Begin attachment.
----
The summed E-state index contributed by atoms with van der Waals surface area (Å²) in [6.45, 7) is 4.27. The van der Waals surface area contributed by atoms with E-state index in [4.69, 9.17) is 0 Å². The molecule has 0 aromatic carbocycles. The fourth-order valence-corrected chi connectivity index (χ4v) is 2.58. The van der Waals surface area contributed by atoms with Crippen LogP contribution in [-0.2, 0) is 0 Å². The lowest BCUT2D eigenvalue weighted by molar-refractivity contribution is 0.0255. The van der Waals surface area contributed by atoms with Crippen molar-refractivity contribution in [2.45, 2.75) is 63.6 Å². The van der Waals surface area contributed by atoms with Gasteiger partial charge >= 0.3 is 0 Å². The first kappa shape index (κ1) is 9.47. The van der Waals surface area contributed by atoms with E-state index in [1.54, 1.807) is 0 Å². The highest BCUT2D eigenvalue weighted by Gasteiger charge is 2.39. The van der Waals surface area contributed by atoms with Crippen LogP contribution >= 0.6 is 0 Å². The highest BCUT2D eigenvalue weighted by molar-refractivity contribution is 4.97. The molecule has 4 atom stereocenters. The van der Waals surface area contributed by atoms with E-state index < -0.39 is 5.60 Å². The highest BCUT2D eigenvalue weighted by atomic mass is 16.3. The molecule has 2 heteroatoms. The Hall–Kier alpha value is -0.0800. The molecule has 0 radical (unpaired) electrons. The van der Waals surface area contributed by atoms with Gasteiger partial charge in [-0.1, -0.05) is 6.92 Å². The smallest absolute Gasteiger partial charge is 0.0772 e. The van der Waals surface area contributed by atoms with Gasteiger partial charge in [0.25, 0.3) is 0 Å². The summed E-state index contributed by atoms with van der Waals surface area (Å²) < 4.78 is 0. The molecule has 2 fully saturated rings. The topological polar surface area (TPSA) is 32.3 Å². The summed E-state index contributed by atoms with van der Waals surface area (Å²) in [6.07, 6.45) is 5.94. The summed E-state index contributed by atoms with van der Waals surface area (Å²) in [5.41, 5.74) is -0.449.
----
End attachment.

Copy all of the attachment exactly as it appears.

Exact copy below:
The summed E-state index contributed by atoms with van der Waals surface area (Å²) in [6.45, 7) is 4.27. The van der Waals surface area contributed by atoms with E-state index in [4.69, 9.17) is 0 Å². The molecule has 0 aromatic carbocycles. The fourth-order valence-corrected chi connectivity index (χ4v) is 2.58. The van der Waals surface area contributed by atoms with Crippen LogP contribution in [-0.2, 0) is 0 Å². The lowest BCUT2D eigenvalue weighted by molar-refractivity contribution is 0.0255. The van der Waals surface area contributed by atoms with Crippen molar-refractivity contribution in [2.45, 2.75) is 63.6 Å². The van der Waals surface area contributed by atoms with Gasteiger partial charge >= 0.3 is 0 Å². The first kappa shape index (κ1) is 9.47. The van der Waals surface area contributed by atoms with E-state index in [1.54, 1.807) is 0 Å². The highest BCUT2D eigenvalue weighted by Gasteiger charge is 2.39. The van der Waals surface area contributed by atoms with Crippen LogP contribution >= 0.6 is 0 Å². The highest BCUT2D eigenvalue weighted by molar-refractivity contribution is 4.97. The molecule has 4 atom stereocenters. The van der Waals surface area contributed by atoms with E-state index < -0.39 is 5.60 Å². The highest BCUT2D eigenvalue weighted by atomic mass is 16.3. The molecule has 2 heteroatoms. The Hall–Kier alpha value is -0.0800. The molecule has 0 radical (unpaired) electrons. The van der Waals surface area contributed by atoms with Gasteiger partial charge in [-0.1, -0.05) is 6.92 Å². The smallest absolute Gasteiger partial charge is 0.0772 e. The van der Waals surface area contributed by atoms with Gasteiger partial charge in [0.25, 0.3) is 0 Å². The summed E-state index contributed by atoms with van der Waals surface area (Å²) < 4.78 is 0. The molecule has 2 fully saturated rings. The topological polar surface area (TPSA) is 32.3 Å². The summed E-state index contributed by atoms with van der Waals surface area (Å²) in [6.07, 6.45) is 5.94. The summed E-state index contributed by atoms with van der Waals surface area (Å²) in [5.41, 5.74) is -0.449.